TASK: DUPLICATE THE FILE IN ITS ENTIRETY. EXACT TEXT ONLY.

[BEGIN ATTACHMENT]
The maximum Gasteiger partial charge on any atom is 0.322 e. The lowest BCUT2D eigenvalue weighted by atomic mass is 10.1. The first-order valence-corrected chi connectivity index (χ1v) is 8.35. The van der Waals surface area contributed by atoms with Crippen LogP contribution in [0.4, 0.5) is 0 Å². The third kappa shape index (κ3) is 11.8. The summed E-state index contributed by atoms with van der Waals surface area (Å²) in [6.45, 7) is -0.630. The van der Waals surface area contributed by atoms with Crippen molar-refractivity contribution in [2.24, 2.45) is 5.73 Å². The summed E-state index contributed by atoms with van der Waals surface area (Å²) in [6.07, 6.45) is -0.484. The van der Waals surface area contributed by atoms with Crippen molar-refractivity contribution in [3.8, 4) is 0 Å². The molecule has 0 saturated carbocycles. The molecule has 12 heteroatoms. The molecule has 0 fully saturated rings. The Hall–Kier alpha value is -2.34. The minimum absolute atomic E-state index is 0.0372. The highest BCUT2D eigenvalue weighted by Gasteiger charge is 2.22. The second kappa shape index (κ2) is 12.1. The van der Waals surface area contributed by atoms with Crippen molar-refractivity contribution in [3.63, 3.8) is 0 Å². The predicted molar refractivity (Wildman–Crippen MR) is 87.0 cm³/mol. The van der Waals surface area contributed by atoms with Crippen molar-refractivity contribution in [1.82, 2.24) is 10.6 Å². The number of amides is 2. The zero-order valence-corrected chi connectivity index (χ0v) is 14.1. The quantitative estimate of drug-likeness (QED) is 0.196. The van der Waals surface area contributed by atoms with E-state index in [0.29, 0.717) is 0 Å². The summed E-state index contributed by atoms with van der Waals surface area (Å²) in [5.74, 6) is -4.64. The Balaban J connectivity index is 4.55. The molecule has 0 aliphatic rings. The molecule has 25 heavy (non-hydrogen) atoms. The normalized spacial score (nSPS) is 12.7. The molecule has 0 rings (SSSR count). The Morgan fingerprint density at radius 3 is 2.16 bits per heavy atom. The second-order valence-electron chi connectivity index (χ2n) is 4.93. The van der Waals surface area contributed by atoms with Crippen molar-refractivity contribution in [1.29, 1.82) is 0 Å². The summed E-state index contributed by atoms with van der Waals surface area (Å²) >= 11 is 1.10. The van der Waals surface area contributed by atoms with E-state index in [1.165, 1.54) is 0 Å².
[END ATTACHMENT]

The maximum Gasteiger partial charge on any atom is 0.322 e. The lowest BCUT2D eigenvalue weighted by atomic mass is 10.1. The first-order valence-corrected chi connectivity index (χ1v) is 8.35. The van der Waals surface area contributed by atoms with Crippen LogP contribution in [0.4, 0.5) is 0 Å². The third kappa shape index (κ3) is 11.8. The summed E-state index contributed by atoms with van der Waals surface area (Å²) in [6.45, 7) is -0.630. The van der Waals surface area contributed by atoms with Crippen molar-refractivity contribution in [2.24, 2.45) is 5.73 Å². The summed E-state index contributed by atoms with van der Waals surface area (Å²) in [6.07, 6.45) is -0.484. The van der Waals surface area contributed by atoms with Crippen molar-refractivity contribution in [3.8, 4) is 0 Å². The molecule has 0 saturated carbocycles. The molecule has 12 heteroatoms. The molecule has 0 fully saturated rings. The Hall–Kier alpha value is -2.34. The minimum absolute atomic E-state index is 0.0372. The highest BCUT2D eigenvalue weighted by Gasteiger charge is 2.22. The second kappa shape index (κ2) is 12.1. The van der Waals surface area contributed by atoms with Crippen molar-refractivity contribution in [3.63, 3.8) is 0 Å². The predicted molar refractivity (Wildman–Crippen MR) is 87.0 cm³/mol. The van der Waals surface area contributed by atoms with Crippen molar-refractivity contribution in [1.82, 2.24) is 10.6 Å². The number of amides is 2. The zero-order valence-corrected chi connectivity index (χ0v) is 14.1. The quantitative estimate of drug-likeness (QED) is 0.196. The van der Waals surface area contributed by atoms with E-state index in [0.29, 0.717) is 0 Å². The summed E-state index contributed by atoms with van der Waals surface area (Å²) in [5.74, 6) is -4.64. The Balaban J connectivity index is 4.55. The molecule has 0 aliphatic rings. The molecule has 25 heavy (non-hydrogen) atoms. The normalized spacial score (nSPS) is 12.7. The molecule has 0 rings (SSSR count). The Morgan fingerprint density at radius 3 is 2.16 bits per heavy atom. The second-order valence-electron chi connectivity index (χ2n) is 4.93. The van der Waals surface area contributed by atoms with Crippen molar-refractivity contribution in [1.29, 1.82) is 0 Å². The summed E-state index contributed by atoms with van der Waals surface area (Å²) >= 11 is 1.10. The van der Waals surface area contributed by atoms with E-state index in [1.165, 1.54) is 0 Å².